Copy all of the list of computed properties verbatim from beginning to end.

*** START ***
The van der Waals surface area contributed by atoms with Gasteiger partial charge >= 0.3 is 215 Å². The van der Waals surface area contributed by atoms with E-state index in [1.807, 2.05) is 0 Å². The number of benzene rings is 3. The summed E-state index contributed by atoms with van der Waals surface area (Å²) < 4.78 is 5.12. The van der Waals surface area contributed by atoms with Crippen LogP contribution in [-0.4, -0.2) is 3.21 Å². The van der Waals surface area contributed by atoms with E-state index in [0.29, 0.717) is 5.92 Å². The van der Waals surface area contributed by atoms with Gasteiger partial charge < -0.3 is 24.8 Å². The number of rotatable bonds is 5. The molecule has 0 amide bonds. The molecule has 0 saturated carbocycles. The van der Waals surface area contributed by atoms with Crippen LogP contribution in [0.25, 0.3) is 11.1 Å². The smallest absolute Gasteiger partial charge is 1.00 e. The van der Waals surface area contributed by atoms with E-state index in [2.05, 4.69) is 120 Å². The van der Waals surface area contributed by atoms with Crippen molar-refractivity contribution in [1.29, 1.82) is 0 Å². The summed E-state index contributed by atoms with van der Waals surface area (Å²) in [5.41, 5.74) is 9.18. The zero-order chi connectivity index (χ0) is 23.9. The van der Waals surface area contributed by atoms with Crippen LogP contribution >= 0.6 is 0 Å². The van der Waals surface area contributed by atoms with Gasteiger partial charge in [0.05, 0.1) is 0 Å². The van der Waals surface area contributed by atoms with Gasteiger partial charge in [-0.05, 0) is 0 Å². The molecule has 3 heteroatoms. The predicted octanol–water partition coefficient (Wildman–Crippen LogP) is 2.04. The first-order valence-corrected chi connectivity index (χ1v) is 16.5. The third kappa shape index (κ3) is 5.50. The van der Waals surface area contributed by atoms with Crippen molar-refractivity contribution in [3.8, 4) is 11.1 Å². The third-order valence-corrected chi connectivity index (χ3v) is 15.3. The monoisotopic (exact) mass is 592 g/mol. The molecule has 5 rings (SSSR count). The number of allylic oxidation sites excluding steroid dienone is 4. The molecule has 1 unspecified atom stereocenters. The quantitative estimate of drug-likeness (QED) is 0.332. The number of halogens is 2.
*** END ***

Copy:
The van der Waals surface area contributed by atoms with Gasteiger partial charge >= 0.3 is 215 Å². The van der Waals surface area contributed by atoms with E-state index in [1.807, 2.05) is 0 Å². The number of benzene rings is 3. The summed E-state index contributed by atoms with van der Waals surface area (Å²) < 4.78 is 5.12. The van der Waals surface area contributed by atoms with Crippen LogP contribution in [-0.4, -0.2) is 3.21 Å². The van der Waals surface area contributed by atoms with E-state index in [0.29, 0.717) is 5.92 Å². The van der Waals surface area contributed by atoms with Gasteiger partial charge < -0.3 is 24.8 Å². The number of rotatable bonds is 5. The molecule has 0 amide bonds. The molecule has 0 saturated carbocycles. The van der Waals surface area contributed by atoms with Crippen LogP contribution in [0.25, 0.3) is 11.1 Å². The smallest absolute Gasteiger partial charge is 1.00 e. The van der Waals surface area contributed by atoms with E-state index in [2.05, 4.69) is 120 Å². The van der Waals surface area contributed by atoms with Crippen molar-refractivity contribution in [1.29, 1.82) is 0 Å². The summed E-state index contributed by atoms with van der Waals surface area (Å²) in [5.41, 5.74) is 9.18. The zero-order chi connectivity index (χ0) is 23.9. The van der Waals surface area contributed by atoms with Crippen LogP contribution >= 0.6 is 0 Å². The van der Waals surface area contributed by atoms with Gasteiger partial charge in [0.05, 0.1) is 0 Å². The van der Waals surface area contributed by atoms with Gasteiger partial charge in [-0.05, 0) is 0 Å². The molecule has 3 heteroatoms. The predicted octanol–water partition coefficient (Wildman–Crippen LogP) is 2.04. The first-order valence-corrected chi connectivity index (χ1v) is 16.5. The third kappa shape index (κ3) is 5.50. The van der Waals surface area contributed by atoms with Crippen molar-refractivity contribution in [3.8, 4) is 11.1 Å². The third-order valence-corrected chi connectivity index (χ3v) is 15.3. The monoisotopic (exact) mass is 592 g/mol. The molecule has 5 rings (SSSR count). The number of allylic oxidation sites excluding steroid dienone is 4. The molecule has 1 unspecified atom stereocenters. The quantitative estimate of drug-likeness (QED) is 0.332. The number of halogens is 2.